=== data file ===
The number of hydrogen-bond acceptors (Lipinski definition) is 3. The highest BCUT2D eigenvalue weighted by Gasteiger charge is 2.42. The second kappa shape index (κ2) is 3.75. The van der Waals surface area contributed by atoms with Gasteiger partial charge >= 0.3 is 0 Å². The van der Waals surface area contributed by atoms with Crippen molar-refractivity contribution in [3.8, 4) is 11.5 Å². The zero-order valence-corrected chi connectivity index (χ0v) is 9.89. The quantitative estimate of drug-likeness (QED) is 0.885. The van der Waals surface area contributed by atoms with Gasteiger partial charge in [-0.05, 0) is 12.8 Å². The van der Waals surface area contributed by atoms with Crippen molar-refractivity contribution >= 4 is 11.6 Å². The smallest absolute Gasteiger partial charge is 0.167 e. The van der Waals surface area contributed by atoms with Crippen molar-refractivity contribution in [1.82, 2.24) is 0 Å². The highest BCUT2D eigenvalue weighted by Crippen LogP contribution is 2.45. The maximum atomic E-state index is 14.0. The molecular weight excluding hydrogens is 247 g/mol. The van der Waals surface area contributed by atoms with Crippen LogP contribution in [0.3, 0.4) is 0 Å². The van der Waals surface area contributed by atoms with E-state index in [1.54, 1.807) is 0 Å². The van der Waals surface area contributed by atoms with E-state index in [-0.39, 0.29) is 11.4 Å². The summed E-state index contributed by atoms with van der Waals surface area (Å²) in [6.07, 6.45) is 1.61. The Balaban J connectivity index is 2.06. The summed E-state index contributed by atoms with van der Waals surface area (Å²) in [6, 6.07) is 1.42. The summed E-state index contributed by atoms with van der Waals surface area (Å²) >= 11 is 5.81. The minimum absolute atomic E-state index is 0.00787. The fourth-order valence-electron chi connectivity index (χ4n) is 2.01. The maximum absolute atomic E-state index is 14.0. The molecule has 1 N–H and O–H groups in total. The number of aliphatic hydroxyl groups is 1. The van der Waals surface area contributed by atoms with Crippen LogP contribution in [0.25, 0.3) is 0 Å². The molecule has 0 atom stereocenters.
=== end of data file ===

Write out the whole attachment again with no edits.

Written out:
The number of hydrogen-bond acceptors (Lipinski definition) is 3. The highest BCUT2D eigenvalue weighted by Gasteiger charge is 2.42. The second kappa shape index (κ2) is 3.75. The van der Waals surface area contributed by atoms with Gasteiger partial charge >= 0.3 is 0 Å². The van der Waals surface area contributed by atoms with Crippen molar-refractivity contribution in [3.8, 4) is 11.5 Å². The zero-order valence-corrected chi connectivity index (χ0v) is 9.89. The quantitative estimate of drug-likeness (QED) is 0.885. The van der Waals surface area contributed by atoms with Gasteiger partial charge in [-0.05, 0) is 12.8 Å². The van der Waals surface area contributed by atoms with Crippen molar-refractivity contribution >= 4 is 11.6 Å². The smallest absolute Gasteiger partial charge is 0.167 e. The van der Waals surface area contributed by atoms with Crippen molar-refractivity contribution in [1.82, 2.24) is 0 Å². The highest BCUT2D eigenvalue weighted by Crippen LogP contribution is 2.45. The maximum atomic E-state index is 14.0. The molecular weight excluding hydrogens is 247 g/mol. The van der Waals surface area contributed by atoms with Crippen LogP contribution in [0.3, 0.4) is 0 Å². The van der Waals surface area contributed by atoms with E-state index in [1.54, 1.807) is 0 Å². The van der Waals surface area contributed by atoms with E-state index in [-0.39, 0.29) is 11.4 Å². The summed E-state index contributed by atoms with van der Waals surface area (Å²) in [6.07, 6.45) is 1.61. The Balaban J connectivity index is 2.06. The summed E-state index contributed by atoms with van der Waals surface area (Å²) in [6, 6.07) is 1.42. The summed E-state index contributed by atoms with van der Waals surface area (Å²) >= 11 is 5.81. The minimum absolute atomic E-state index is 0.00787. The fourth-order valence-electron chi connectivity index (χ4n) is 2.01. The maximum absolute atomic E-state index is 14.0. The molecule has 1 N–H and O–H groups in total. The number of aliphatic hydroxyl groups is 1. The van der Waals surface area contributed by atoms with Crippen LogP contribution in [0.25, 0.3) is 0 Å². The molecule has 0 atom stereocenters.